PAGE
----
RICHARD LAMBERT, the new director general of the CBI, has attacked the government over the case of the NatWest Three, reports The Daily Telegraph .
According to the paper, Lambert made the comments regarding the three men who are facing extradition to the US over fraud allegations linked to the collapse of energy giant Enron.
But he said no blame should be attached to NatWest's parent company, the Royal Bank of Scotland, for declining to release documents which the three men say could prevent their extradition. The NatWest Three - David Bermingham, Giles Darby and Gary Mulgrew - must leave Britain before midnight on July 17 to face trial in the US.
It is alleged they defrauded NatWest in a deal with Enron by selling a Cayman Islands company for less than it was worth.
Lambert said the matter was a question for the government rather than RBS, as “the government signed the treaty. RBS didn't sign the treaty. RBS has a broad set of interests that it has to protect. I think it is wrong to point the finger at them."
Lambert was also critical of Chancellor Gordon Brown for failing to appoint a replacement following his departure from the Bank of England's Monetary Policy Committee in March. The months-long delay in filling the post on the MPC, which sets interest rates, "could hardly be described as a success", he said.
FINANCIAL SERVICES firms are preparing for a tough three months, despite the strongest growth for two years during the second quarter of the year, reports the Scotsman.
In the findings of a new survey, in the three months to the end of June, business volumes for banks, building societies, fund managers, insurers and brokers grew at their fastest rate for two years.
But firms predict a tough three months ahead, with just 4% more companies expecting volumes to rise than those thinking they will fall, according to the CBI and PricewaterhouseCoopers.
AND PEARL, the closed life fund, yesterday removed the assets of two million policyholders from two Henderson Global Investors’ funds, following a three-month legal wrangle with the fund manager over a series of investment blunders, reports the Times.
Hugh Osmond, the entrepreneur who bought Pearl from Henderson’s former parent company in December 2004 for £1bn, pulled the business after Henderson allowed a relative novice to run its private equity fund.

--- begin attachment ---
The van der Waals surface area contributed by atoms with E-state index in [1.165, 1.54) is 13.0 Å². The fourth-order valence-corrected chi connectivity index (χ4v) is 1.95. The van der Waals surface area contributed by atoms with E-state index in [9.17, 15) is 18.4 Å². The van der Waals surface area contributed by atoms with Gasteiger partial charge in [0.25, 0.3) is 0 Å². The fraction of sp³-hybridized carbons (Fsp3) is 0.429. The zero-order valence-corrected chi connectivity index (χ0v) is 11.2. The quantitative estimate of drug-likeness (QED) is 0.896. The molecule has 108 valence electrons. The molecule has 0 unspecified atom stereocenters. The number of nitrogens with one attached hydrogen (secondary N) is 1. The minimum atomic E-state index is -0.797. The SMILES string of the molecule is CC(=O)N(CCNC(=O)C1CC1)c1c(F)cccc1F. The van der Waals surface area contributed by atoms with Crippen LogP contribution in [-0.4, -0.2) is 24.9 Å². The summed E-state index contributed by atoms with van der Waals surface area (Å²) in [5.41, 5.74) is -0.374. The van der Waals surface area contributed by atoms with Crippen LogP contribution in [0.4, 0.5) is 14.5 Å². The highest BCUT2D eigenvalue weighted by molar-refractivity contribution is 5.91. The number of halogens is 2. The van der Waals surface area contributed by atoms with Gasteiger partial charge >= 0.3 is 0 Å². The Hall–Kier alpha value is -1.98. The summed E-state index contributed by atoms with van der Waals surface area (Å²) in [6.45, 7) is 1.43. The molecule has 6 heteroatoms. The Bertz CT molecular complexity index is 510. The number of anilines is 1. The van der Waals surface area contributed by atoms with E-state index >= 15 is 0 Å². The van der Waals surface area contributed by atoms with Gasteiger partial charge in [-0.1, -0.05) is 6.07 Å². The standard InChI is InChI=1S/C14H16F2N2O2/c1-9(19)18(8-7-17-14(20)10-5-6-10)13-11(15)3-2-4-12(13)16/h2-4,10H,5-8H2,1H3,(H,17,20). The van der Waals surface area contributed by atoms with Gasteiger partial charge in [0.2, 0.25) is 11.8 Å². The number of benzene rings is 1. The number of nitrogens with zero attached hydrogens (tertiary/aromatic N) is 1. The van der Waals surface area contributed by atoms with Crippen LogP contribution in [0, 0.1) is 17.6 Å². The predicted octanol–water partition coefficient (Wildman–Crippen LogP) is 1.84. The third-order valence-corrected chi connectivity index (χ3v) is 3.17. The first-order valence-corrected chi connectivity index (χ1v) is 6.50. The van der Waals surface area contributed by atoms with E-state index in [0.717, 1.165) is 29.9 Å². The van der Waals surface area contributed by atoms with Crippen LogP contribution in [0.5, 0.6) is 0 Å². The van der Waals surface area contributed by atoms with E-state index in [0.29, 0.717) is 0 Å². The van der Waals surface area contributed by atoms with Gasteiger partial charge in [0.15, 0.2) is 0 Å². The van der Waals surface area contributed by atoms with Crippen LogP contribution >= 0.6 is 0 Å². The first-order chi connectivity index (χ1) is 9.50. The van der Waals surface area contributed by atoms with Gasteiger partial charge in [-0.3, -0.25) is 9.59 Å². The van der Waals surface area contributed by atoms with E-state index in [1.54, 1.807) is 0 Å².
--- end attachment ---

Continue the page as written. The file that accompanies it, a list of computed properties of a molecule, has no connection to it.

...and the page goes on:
Roger Greville, a former civil servant with a mainstream investment background, was in charge of the £600m Pearl mandate but made a series of poor investments, including sinking £13.8m into an Italian fitness club business where the chief executive was facing fraud charges.
Henderson Private Capital, Greville’s division, has lost £100m since 1999, a period of otherwise high returns for private equity funds. Under a new set of investment management agreements announced yesterday, Pearl policyholders’ assets will be removed from Henderson’s private equity and property funds, to be invested elsewhere in the fund management sector.
Henderson will be paid a similar level of income by Pearl because, despite losing fees on the two funds, it will be able to make them up on other investments for Pearl. Osmond said Henderson had been “extremely constructive” in addressing the concerns he had with the investment strategy of the funds.
He is quoted as saying: “We now intend to supplement the best performing Henderson investment strategies with a selection of the best managers available elsewhere in the markets.”
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More than half of people over the age of 55 see financial security as a top priority in retirement, yet a third allocate more time to buying a new car, research from Legal & General (L&G) has found.
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Alongside Barrett, Hopkins, Boston and Thorman on 17 October